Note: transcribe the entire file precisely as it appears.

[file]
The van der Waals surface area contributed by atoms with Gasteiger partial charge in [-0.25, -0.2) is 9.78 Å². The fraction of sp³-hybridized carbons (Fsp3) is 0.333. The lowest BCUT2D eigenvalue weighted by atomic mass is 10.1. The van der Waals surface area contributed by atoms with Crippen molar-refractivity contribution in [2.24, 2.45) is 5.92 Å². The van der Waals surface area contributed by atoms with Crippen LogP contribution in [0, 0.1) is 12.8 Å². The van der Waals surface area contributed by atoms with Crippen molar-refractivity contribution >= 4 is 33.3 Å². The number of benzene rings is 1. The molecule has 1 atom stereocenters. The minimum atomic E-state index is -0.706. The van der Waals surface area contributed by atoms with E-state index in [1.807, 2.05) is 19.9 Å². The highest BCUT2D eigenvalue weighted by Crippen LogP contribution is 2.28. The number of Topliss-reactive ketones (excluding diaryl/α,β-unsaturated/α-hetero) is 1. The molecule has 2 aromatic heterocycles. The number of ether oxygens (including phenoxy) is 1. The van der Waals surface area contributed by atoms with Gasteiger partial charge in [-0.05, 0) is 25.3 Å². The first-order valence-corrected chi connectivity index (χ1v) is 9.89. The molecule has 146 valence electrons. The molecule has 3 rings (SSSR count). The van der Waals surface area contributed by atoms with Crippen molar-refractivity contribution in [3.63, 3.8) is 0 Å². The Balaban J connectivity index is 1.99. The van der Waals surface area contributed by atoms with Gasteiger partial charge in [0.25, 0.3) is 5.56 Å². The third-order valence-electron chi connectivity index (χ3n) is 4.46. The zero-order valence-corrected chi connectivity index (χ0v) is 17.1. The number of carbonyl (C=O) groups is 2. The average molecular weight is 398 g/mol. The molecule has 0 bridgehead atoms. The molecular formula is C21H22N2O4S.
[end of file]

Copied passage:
The van der Waals surface area contributed by atoms with Gasteiger partial charge in [-0.25, -0.2) is 9.78 Å². The fraction of sp³-hybridized carbons (Fsp3) is 0.333. The lowest BCUT2D eigenvalue weighted by atomic mass is 10.1. The van der Waals surface area contributed by atoms with Crippen molar-refractivity contribution in [2.24, 2.45) is 5.92 Å². The van der Waals surface area contributed by atoms with Crippen LogP contribution in [0, 0.1) is 12.8 Å². The van der Waals surface area contributed by atoms with Crippen molar-refractivity contribution >= 4 is 33.3 Å². The number of benzene rings is 1. The molecule has 1 atom stereocenters. The minimum atomic E-state index is -0.706. The van der Waals surface area contributed by atoms with E-state index in [1.807, 2.05) is 19.9 Å². The highest BCUT2D eigenvalue weighted by Crippen LogP contribution is 2.28. The number of Topliss-reactive ketones (excluding diaryl/α,β-unsaturated/α-hetero) is 1. The molecule has 2 aromatic heterocycles. The number of ether oxygens (including phenoxy) is 1. The van der Waals surface area contributed by atoms with Gasteiger partial charge in [-0.05, 0) is 25.3 Å². The first-order valence-corrected chi connectivity index (χ1v) is 9.89. The molecule has 146 valence electrons. The molecule has 3 rings (SSSR count). The van der Waals surface area contributed by atoms with Crippen molar-refractivity contribution in [3.63, 3.8) is 0 Å². The Balaban J connectivity index is 1.99. The van der Waals surface area contributed by atoms with Gasteiger partial charge in [0.25, 0.3) is 5.56 Å². The third-order valence-electron chi connectivity index (χ3n) is 4.46. The zero-order valence-corrected chi connectivity index (χ0v) is 17.1. The number of carbonyl (C=O) groups is 2. The average molecular weight is 398 g/mol. The molecule has 0 bridgehead atoms. The molecular formula is C21H22N2O4S.